Where there's a festival, Bollywood will have a song
Bollywood is on a perpetual devotional high. Most filmmakers make it a point to incorporate a festive track in praise of the Almighty. That divine intervention can help boost a film’s success, is an added bonus
Bollywood is on a perpetual devotional high. Most filmmakers make it a point to incorporate a festive track in praise of the Almighty.
That divine intervention can help boost a film’s success, is an added bonus. It also makes coming up with chartbusters and stunning visuals symbolic to the festival, relatively easy.
Ranveer Singh in the Gajanana track in Bajirao Mastani
While you’d be hardpressed to find a festival untouched by Hindi films, whether it’s Diwali, Navratri or Holi, Ganeshotsav is Mumbai’s, as well as Bollywood’s, favourite festival celebrated with great fanfare.
Not without Bappa
Choreographer-turned-director Remo D’Souza cannot visualise a film without a Ganesha track. Ganesh Acharya, who has directed several festive songs, feels blessed when asked to choreograph a track of this kind.
Sonakshi Sinha in the Go Go Govinda track in OMG – Oh My God! (2012)
Earlier this week, Sanjay Leela Bhansali launched the first song of his upcoming Ranveer Singh-Deepika Padukone-Priyanka Chopra-starrer, Bajirao Mastani, to coincide with the onset of Ganesh Chaturthi festivities.
Sukhvinder Singh, who has sung the Gajanana song, says, “It has a special spiritual connection for me. I am a devotee of Bholenath baba. Every Monday, I bathe the Shiv statue I have at home in milk. Ganpatiji is his son. So, the chance to sing Gajanana is Bholenath’s blessings to me.”
He adds, “I completed the recording too soon for my comfort. It happened quickly and I wanted to sing it again. Everybody was surprised because the number had turned out perfect o. I rendered it again and the last part has been retained for the film. Being appreciated from Sanjay Leela Bhansali was my prize.”
Singh says the track’s energy set the mood at the recording, which enabled him to wrap it up in one go.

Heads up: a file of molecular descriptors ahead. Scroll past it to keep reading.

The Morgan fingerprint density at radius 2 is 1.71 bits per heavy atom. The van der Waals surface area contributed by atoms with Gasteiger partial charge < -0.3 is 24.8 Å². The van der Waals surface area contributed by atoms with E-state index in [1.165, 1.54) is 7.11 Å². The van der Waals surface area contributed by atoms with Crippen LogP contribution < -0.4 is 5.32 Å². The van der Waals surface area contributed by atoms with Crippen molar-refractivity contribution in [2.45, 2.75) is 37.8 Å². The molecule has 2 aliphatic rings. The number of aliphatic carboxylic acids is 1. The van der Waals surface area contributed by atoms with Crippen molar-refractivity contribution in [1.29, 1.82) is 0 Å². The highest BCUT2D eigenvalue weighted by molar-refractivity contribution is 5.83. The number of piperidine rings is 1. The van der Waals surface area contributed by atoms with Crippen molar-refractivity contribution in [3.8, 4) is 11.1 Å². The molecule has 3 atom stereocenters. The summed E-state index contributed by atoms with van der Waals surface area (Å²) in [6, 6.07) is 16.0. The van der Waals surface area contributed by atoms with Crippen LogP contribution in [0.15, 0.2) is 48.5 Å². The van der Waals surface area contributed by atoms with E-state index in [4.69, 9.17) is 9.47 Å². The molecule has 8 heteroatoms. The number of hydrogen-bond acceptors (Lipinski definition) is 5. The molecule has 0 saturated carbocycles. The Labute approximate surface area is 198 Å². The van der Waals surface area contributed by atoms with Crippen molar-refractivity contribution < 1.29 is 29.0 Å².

The extra mile
Remo D’Souza made his unit skip non-vegetarian food on set while shooting for the Hey Ganaraya track for ABCD 2, which released in June this year. He also insisted that they remove their footwear while entering the studio. Being an ardent devotee of Bappa, D’Souza feels this is his way of paying obeisance to the Lord.
The Hey Ganaraya track in ABCD 2
The story goes that when they were shooting for the track, some of the steps were not going as he had visualised. The dancers kept faltering. He felt something was amiss.
Then, to get the right feel, he made everyone on set turn vegetarian for the entire duration of the shoot.
“My films are not complete without Bappa. I am an ardent devotee. I have been bringing Ganpati home for several years. That’s the reason why all my films have a special song sequence on Ganpati,” he says.
A memorable track
The numbers find themselves playing repeatedly at the city’s pandals. In fact, filmmakers make it a point to include peppy numbers, so they can be played during festive occasions. More than the film, it is the track that they remember.
The Sadda Dil Vi Tu (Ga Ga Ga Ganpati) track in ABCD (2013)
In his earlier flick, ABCD (2013), too, D’Souza had a special song in which his actors/dancers wore a Lord Ganesha mask while performing the number, Sadda Dil Vi Tu, choreographed by veteran Ganesh Acharya.
Says Acharya, “I have choreographed several festive songs. Ganesh Chaturthi is a celebration of families coming together and praying to the Almighty. When I choreograph such numbers, the steps are simple — something anyone can dance to.”
Music composer Abhishek Ray admits that his approach to a festive track is different from other tracks. The composer of the recent release, Welcome Back’s party track, says, “A festive song is the union of the human spirit with the Almighty. There is the underlying element of divinity — of being close to nature and God. But, the song needs to strike a connect with the
audience, to be played again and again.”
A Bappa track that is often played during Ganpati processions is Deva Shree Ganesha from the 2012 Hrithik Roshan-starrer Agneepath.
Hrithik Roshan in the Deva Shree Ganesha song from Agneepath (2012)
So is Mera Hi Jalwa from the Salman Khan-starrer Wanted (2009). The track had Sallu pull off some convoluted steps and the chartbuster still reverberates at Ganesh pandals. While Sonakshi Sinha’s Go Go Govinda track in OMG – Oh My God! (2012)
is popular during the dahi handi festival.
Choreographer Ahmed Khan says, “A festive song is symbolic of the oneness among people as everyone is out there celebrating.”
So, as the city gears up to bid adieu to their favourite god next week Bollywood makes sure there is no dearth of chartbusters to set the right mood.
In pictures: Ganpati songs in Bollywood